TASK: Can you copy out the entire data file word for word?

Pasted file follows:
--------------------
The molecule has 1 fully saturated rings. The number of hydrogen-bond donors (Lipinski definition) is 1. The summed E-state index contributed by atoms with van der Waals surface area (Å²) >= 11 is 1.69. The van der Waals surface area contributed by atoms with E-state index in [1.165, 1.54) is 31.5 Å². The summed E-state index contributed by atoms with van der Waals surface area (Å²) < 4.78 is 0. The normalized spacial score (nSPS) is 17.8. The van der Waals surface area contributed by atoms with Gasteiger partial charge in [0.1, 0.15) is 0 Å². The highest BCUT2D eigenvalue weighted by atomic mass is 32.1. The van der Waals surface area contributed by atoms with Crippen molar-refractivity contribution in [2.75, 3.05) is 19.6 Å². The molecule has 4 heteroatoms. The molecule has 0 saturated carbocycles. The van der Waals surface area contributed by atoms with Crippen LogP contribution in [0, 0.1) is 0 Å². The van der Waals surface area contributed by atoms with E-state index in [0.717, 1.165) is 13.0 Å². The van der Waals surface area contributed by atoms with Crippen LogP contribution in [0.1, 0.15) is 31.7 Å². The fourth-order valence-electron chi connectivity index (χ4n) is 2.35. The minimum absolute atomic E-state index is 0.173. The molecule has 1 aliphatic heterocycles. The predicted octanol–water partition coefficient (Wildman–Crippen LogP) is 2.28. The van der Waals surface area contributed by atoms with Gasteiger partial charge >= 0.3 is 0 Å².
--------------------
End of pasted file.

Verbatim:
The molecule has 1 fully saturated rings. The number of hydrogen-bond donors (Lipinski definition) is 1. The summed E-state index contributed by atoms with van der Waals surface area (Å²) >= 11 is 1.69. The van der Waals surface area contributed by atoms with E-state index in [1.165, 1.54) is 31.5 Å². The summed E-state index contributed by atoms with van der Waals surface area (Å²) < 4.78 is 0. The normalized spacial score (nSPS) is 17.8. The van der Waals surface area contributed by atoms with Gasteiger partial charge in [0.1, 0.15) is 0 Å². The highest BCUT2D eigenvalue weighted by atomic mass is 32.1. The van der Waals surface area contributed by atoms with Crippen molar-refractivity contribution in [2.75, 3.05) is 19.6 Å². The molecule has 4 heteroatoms. The molecule has 0 saturated carbocycles. The van der Waals surface area contributed by atoms with Crippen LogP contribution in [0, 0.1) is 0 Å². The van der Waals surface area contributed by atoms with E-state index in [0.717, 1.165) is 13.0 Å². The van der Waals surface area contributed by atoms with Crippen LogP contribution in [0.1, 0.15) is 31.7 Å². The fourth-order valence-electron chi connectivity index (χ4n) is 2.35. The minimum absolute atomic E-state index is 0.173. The molecule has 1 aliphatic heterocycles. The predicted octanol–water partition coefficient (Wildman–Crippen LogP) is 2.28. The van der Waals surface area contributed by atoms with Gasteiger partial charge >= 0.3 is 0 Å².